Cancer Drugs Fund (CDF)

The Cancer Drugs Fund (CDF) is a way of funding cancer medicines in England. This is before the National Institute for Health and Care Excellence (NICE) approve this treatment for use in the NHS.

In Scotland, Wales and Northern Ireland there are different ways to access new medicines.

What is the Cancer Drugs Fund?

The CDF is part of the NICE process for reviewing new cancer medicines. NICE aims to review all new cancer medicines within 90 days of them getting a licence for use in England. It also assesses medicines used to treat rare cancers. 

NICE makes one of 5 decisions about whether a medicine should be available:

  • recommended - the medicine should be routinely available 
  • optimised – the medicine is only available for certain people with a condition
  • recommended for use within the cancer drugs fund (CDF) - the medicine can become available via the CDF so that we can be sure it is effective 
  • only in research – you can only have the medicine as part of a clinical trial, so researchers can collect more evidence about how well it works
  • not recommended - the medicine should not be available 

'Recommended' decision

When NICE recommend a medicine, it goes into the CDF for a short period of no more than 90 days until the decision is confirmed.

Once the NICE decision is confirmed, it leaves the CDF. It then becomes routinely available. This now means that the medicine is available immediately. 

‘Not recommended’ decision

A 'not recommended' decision means that the medicine doesn't work well enough. Or it doesn't fulfil the value for money criteria set by NICE. So it is not approved for use in the NHS and can't be provided under the CDF.

'Recommended for use within the CDF' decision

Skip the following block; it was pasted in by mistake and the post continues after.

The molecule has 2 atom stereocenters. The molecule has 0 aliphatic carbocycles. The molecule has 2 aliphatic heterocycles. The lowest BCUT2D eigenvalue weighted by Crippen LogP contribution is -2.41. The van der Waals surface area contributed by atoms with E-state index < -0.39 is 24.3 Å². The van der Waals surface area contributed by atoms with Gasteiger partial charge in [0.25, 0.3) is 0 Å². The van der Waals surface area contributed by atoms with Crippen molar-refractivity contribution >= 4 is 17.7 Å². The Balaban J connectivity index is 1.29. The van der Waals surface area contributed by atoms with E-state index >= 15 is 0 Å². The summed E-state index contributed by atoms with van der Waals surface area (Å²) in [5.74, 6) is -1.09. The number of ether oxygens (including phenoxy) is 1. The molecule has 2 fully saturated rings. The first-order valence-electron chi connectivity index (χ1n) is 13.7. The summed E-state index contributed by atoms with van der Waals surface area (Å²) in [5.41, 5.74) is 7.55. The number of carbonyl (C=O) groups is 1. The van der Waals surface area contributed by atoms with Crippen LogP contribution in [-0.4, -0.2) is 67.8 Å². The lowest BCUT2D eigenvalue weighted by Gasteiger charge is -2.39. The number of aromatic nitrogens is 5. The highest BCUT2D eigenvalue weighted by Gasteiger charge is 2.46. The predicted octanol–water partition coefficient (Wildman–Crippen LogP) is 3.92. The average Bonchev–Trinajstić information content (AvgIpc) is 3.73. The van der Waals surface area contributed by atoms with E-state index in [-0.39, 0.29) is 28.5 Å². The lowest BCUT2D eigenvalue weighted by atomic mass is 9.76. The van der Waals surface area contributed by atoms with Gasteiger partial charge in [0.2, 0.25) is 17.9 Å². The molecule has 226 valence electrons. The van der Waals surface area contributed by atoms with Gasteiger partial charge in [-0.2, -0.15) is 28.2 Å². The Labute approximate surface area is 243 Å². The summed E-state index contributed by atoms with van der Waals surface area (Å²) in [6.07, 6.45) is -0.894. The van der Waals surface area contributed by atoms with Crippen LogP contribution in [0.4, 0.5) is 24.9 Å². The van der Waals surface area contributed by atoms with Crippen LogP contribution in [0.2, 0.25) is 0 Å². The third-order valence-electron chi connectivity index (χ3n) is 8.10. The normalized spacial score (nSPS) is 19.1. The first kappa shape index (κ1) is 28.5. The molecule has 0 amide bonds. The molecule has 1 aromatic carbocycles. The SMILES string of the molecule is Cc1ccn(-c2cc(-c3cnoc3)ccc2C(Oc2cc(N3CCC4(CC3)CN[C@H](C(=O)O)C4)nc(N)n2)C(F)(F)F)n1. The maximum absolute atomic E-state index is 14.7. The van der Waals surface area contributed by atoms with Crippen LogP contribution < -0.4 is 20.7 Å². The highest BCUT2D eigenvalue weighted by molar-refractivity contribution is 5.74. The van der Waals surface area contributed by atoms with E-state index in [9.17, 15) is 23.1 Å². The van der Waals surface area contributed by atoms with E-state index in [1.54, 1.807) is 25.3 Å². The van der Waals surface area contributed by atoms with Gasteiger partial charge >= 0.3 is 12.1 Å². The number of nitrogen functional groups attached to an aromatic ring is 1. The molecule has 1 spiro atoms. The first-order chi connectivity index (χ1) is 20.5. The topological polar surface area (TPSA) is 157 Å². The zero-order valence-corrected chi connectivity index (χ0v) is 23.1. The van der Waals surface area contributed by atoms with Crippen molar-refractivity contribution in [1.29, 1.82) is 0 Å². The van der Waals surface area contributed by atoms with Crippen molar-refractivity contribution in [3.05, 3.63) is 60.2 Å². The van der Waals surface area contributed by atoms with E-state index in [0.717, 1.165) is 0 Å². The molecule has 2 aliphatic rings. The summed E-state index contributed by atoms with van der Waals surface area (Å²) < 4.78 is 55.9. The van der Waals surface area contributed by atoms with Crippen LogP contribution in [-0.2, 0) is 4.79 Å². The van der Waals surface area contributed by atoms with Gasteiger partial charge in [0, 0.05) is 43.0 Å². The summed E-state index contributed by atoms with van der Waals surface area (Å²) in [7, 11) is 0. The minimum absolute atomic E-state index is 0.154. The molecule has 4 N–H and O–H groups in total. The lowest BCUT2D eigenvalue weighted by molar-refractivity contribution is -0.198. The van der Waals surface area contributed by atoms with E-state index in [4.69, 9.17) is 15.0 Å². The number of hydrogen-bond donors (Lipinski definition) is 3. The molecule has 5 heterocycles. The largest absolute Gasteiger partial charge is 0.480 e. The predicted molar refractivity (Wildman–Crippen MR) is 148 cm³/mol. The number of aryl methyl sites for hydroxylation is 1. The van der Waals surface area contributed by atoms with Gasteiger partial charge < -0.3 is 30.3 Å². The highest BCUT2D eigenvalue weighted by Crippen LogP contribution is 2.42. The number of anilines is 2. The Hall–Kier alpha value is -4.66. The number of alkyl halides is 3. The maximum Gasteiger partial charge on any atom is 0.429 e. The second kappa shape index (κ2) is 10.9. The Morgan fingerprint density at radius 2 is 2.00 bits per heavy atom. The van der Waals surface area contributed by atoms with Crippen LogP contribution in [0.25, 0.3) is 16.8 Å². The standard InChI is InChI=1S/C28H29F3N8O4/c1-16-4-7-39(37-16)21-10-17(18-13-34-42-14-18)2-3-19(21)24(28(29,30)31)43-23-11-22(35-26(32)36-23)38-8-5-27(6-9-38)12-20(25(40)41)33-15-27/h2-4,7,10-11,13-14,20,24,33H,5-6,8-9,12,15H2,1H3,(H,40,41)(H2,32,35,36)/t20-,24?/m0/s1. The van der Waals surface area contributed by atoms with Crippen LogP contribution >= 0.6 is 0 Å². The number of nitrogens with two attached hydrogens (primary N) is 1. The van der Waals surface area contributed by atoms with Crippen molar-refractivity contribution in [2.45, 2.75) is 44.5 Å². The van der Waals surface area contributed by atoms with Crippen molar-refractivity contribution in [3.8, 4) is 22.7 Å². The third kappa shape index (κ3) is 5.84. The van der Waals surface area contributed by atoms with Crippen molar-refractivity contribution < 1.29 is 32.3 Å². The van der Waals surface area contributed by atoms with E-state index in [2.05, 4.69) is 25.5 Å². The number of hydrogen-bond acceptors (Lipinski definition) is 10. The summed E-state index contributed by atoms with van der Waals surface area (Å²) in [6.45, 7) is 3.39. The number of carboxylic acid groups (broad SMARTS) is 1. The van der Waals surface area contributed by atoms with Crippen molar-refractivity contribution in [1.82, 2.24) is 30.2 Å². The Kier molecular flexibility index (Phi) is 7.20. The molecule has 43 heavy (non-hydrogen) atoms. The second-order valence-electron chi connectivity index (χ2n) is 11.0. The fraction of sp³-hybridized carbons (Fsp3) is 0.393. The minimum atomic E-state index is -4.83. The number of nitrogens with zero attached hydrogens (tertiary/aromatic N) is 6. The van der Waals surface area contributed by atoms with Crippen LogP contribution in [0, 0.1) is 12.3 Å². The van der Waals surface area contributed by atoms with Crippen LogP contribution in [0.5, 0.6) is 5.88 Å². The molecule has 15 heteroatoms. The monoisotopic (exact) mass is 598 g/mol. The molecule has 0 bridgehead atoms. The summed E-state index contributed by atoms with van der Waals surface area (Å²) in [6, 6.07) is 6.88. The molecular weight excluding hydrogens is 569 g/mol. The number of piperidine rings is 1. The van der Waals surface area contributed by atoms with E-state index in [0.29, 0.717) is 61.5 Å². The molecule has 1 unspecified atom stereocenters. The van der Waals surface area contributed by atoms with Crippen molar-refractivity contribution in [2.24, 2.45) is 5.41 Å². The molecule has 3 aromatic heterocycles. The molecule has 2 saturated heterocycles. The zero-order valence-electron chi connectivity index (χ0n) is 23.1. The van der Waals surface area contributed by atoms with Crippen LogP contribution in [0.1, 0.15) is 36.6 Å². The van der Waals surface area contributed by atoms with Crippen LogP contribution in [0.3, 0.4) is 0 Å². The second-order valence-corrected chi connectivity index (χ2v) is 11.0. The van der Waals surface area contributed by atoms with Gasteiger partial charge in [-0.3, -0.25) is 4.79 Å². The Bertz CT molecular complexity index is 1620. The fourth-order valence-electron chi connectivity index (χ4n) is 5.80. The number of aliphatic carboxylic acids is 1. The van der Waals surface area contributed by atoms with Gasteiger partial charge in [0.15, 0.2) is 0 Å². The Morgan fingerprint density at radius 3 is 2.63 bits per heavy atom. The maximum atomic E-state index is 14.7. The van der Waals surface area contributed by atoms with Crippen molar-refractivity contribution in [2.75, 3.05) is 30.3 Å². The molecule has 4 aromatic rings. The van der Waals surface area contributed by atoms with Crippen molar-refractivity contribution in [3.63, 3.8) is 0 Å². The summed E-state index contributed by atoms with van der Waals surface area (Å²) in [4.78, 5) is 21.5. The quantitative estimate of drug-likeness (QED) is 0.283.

‘Recommended for use within the CDF’ means that the medicine shows promising results in trials. But there isn't enough evidence to recommend it at the moment. There is then more time to collect evidence about how well it works. Reviewers can also decide whether it meets the value for money criteria set out by NICE.

After a period of up to 2 years in the CDF, NICE reconsiders the medicine and makes a final decision whether to recommend it or not.

The aim is to give doctors quicker access to new treatments for their patients.

How long does it take?

Once a medicine has a licence, NICE should make its decision within 90 days.

This means you can get the medicine quickly if you need it. This should make it easier for you and your doctor to understand what is available.

A decision may also be made about how long a medicine should stay on the CDF list. Most drugs will only remain in the CDF for a short period.

Some medicines may stay for longer if doctors think they need to get more evidence about how well it works. And whether it is value for money. Generally, it is a maximum of 2 years

Medicines available

You can see information about what medicines are on the CDF list and when they might be used. This might be:

  • for a certain type of cancer
  • for a certain stage
  • only in advanced cancer
  • only if they have tried other treatments first